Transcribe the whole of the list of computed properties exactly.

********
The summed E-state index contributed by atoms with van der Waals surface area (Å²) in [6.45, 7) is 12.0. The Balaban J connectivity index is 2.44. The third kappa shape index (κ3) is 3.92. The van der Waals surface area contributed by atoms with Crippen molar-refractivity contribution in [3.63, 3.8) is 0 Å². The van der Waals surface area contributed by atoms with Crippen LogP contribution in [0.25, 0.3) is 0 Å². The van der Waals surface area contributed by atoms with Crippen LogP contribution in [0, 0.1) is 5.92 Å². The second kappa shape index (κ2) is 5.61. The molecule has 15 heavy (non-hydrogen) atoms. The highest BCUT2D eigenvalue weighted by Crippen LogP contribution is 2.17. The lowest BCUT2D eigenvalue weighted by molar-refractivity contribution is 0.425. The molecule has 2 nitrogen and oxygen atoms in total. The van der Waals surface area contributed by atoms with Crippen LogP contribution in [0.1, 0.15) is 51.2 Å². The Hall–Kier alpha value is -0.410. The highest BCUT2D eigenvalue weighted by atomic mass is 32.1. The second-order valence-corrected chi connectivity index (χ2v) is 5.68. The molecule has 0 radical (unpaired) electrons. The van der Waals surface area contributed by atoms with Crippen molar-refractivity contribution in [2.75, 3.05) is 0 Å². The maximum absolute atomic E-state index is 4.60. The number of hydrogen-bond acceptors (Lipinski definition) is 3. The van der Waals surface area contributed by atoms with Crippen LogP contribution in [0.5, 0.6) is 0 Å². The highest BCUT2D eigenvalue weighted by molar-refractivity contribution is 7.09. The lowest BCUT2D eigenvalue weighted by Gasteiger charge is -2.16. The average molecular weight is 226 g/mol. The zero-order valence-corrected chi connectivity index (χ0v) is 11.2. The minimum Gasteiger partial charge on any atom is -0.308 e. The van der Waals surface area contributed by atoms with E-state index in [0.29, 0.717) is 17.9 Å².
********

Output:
The summed E-state index contributed by atoms with van der Waals surface area (Å²) in [6.45, 7) is 12.0. The Balaban J connectivity index is 2.44. The third kappa shape index (κ3) is 3.92. The van der Waals surface area contributed by atoms with Crippen molar-refractivity contribution in [3.63, 3.8) is 0 Å². The van der Waals surface area contributed by atoms with Crippen LogP contribution in [0.25, 0.3) is 0 Å². The van der Waals surface area contributed by atoms with Crippen LogP contribution in [0, 0.1) is 5.92 Å². The second kappa shape index (κ2) is 5.61. The molecule has 15 heavy (non-hydrogen) atoms. The highest BCUT2D eigenvalue weighted by Crippen LogP contribution is 2.17. The lowest BCUT2D eigenvalue weighted by molar-refractivity contribution is 0.425. The molecule has 2 nitrogen and oxygen atoms in total. The van der Waals surface area contributed by atoms with Crippen LogP contribution in [0.1, 0.15) is 51.2 Å². The Hall–Kier alpha value is -0.410. The highest BCUT2D eigenvalue weighted by atomic mass is 32.1. The second-order valence-corrected chi connectivity index (χ2v) is 5.68. The molecule has 0 radical (unpaired) electrons. The van der Waals surface area contributed by atoms with Crippen molar-refractivity contribution in [2.75, 3.05) is 0 Å². The maximum absolute atomic E-state index is 4.60. The number of hydrogen-bond acceptors (Lipinski definition) is 3. The van der Waals surface area contributed by atoms with Crippen LogP contribution in [0.5, 0.6) is 0 Å². The highest BCUT2D eigenvalue weighted by molar-refractivity contribution is 7.09. The lowest BCUT2D eigenvalue weighted by Gasteiger charge is -2.16. The average molecular weight is 226 g/mol. The zero-order valence-corrected chi connectivity index (χ0v) is 11.2. The minimum Gasteiger partial charge on any atom is -0.308 e. The van der Waals surface area contributed by atoms with E-state index in [0.29, 0.717) is 17.9 Å².